Friday, March 22, 2013

10 Things I've Learned from Cancer (Part One)

My Grandma Lang and Brian's Grandma Kosta had something interesting in common -- when they got into their golden years, they remained as sharp as a whip, but at the same time, their edit buttons started to dull. In other words, they said what was on their mind -- loudly, and without excuses or apologies (actually, they may have been doing that long before their golden years).

For one example, I'll never forget how much I wanted to hide under the table when my Grandma went on a rant about a young man wearing his baseball cap in the restaurant that we were visiting for dinner. I was sure that he could hear her, so it surprised me when he didn't just take his hat off to quiet her down. I tried to explain to her that he probably didn't mean any disrespect by it, but Grandma wasn't listening.

Tonight, I kind of feel like Grandma. It's too late for my edit button to be working -- the one that tells me that I should qualify what I'm saying so as not to offend anyone. So tonight, I'm just going to write, with that boisterous freedom that I'm pretty sure our Grandmas felt when they spoke.

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Today a fellow blogger published a blog entitled, "10 Things I've Learned from Cancer." As soon as I read the title, my mind started to race and I got that unstoppable urge to write. I wanted to keep reading Michael's blog too, but I stopped myself because I didn't want my mind to get stuck in his reflections before I had the chance to find my own. 

Of course, I felt like a terrible copycat so I checked in with Michael before I openly stole his idea. No surprise, he was gracious enough to tell me to Go for it! Just like he is, I'm curious to see if our lists have any points in common (I plan to read his blog for the first time after I publish my final list).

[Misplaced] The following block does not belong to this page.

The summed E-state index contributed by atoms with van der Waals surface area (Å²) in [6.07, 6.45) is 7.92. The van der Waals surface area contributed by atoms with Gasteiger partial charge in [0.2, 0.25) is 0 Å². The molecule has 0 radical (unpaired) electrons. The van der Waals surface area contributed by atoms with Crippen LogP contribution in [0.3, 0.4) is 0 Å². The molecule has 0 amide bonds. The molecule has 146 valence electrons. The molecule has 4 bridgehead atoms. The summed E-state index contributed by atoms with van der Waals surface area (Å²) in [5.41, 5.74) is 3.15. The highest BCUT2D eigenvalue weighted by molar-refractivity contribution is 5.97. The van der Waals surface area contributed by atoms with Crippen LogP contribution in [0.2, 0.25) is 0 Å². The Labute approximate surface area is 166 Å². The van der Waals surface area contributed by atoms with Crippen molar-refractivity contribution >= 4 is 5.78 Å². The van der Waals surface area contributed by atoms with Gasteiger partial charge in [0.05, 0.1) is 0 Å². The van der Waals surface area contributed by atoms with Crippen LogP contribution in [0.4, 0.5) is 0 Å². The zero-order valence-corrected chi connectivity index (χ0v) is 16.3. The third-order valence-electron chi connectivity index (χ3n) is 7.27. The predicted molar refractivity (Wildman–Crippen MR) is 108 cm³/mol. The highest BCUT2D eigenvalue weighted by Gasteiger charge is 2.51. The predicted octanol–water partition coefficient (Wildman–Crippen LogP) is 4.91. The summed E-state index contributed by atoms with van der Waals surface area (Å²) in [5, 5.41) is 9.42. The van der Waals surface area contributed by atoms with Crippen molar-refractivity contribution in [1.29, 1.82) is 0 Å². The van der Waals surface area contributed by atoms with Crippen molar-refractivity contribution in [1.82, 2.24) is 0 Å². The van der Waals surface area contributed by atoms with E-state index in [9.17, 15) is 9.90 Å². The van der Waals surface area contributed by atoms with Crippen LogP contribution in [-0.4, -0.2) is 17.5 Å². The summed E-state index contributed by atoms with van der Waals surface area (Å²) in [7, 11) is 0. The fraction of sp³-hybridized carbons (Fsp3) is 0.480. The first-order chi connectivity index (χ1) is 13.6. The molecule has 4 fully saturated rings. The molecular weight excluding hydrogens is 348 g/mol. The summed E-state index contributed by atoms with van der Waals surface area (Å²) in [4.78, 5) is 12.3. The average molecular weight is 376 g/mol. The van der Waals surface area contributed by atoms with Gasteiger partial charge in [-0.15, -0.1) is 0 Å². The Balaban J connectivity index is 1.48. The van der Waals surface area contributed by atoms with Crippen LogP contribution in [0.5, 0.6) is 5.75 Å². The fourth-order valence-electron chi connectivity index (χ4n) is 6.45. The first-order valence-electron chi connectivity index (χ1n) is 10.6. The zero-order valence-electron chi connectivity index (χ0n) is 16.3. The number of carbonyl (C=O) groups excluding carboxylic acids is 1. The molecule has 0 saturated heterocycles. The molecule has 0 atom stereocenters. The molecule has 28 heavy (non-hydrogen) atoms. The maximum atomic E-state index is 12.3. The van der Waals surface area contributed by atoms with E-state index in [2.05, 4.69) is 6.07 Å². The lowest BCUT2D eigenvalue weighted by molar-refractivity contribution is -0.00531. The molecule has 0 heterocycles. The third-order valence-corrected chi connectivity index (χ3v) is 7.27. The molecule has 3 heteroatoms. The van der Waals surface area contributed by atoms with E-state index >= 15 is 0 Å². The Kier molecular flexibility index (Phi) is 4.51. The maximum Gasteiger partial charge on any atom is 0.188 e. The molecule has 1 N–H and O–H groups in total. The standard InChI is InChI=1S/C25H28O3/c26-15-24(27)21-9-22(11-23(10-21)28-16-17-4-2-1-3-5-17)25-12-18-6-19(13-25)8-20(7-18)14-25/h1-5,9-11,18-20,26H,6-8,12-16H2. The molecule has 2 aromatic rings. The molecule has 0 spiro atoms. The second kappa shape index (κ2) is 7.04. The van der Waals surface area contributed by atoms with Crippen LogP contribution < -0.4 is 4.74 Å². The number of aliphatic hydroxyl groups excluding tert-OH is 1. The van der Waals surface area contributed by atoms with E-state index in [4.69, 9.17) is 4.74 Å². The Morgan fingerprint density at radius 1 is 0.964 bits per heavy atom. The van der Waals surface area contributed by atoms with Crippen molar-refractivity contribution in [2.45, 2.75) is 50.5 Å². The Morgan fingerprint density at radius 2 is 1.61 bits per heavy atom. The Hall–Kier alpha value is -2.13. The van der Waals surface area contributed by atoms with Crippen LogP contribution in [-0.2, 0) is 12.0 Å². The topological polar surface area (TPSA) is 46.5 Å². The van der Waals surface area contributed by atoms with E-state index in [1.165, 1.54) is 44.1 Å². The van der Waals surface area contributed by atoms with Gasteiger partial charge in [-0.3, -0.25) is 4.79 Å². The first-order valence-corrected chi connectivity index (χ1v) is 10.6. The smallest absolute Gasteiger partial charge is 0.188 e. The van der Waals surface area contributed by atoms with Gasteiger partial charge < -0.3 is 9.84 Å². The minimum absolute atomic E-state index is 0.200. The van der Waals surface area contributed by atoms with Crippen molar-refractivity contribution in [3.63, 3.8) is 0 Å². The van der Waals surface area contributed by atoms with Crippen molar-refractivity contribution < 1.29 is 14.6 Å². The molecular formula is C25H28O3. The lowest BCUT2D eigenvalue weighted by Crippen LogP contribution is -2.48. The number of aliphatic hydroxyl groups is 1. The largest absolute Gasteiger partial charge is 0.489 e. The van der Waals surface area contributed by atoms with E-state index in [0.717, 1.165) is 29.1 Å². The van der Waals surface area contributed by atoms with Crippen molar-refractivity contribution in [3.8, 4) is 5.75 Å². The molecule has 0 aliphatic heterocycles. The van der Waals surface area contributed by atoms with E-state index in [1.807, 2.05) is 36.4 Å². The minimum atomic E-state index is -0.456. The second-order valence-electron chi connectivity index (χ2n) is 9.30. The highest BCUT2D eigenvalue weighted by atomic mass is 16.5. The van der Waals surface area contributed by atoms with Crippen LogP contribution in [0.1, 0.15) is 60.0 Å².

So here are 10 Things I've Learned from Cancer (in no particular order). Over the next few days, I'll talk about each of them. For now, I'm going to expand only on the first one, with my edit button turned Off.

1.  Displays of love and support really can't go wrong -- unless they somehow suggest that cancer could kill me. Those ones have definitely gone wrong.  

I absolutely love everything about weddings -- except for one thing. There is one part of every wedding that makes me so anxious that I want to chug all of the champagne that's still left on the table. I'm talking about the time when the bride and groom come by and visit with the guests at the table. As the bride, I enjoyed the very haphazard and incomplete trip I took visiting tables around the function room. But as a guest, I dread that part of the night. 

I'm so terrified of the bride and groom at their wedding because no matter who it is, I don't ever feel like it's worth their time to stop and talk to me. If I'm at a wedding of someone I don't know very well, I figure they shouldn't waste a single moment of that precious night with me because they should really spend it with their close friends and family. If I'm at a wedding of a close friend or family member, I don't want them to waste their time with me because I know I've seen them before and will see them after. 

At the same time, I know I can't hide in the bathroom or pick the remaining pieces of cheese off the table in the lobby because then the bride and groom will think I didn't care enough to say hello. Yikes, I'm getting anxious just thinking about this.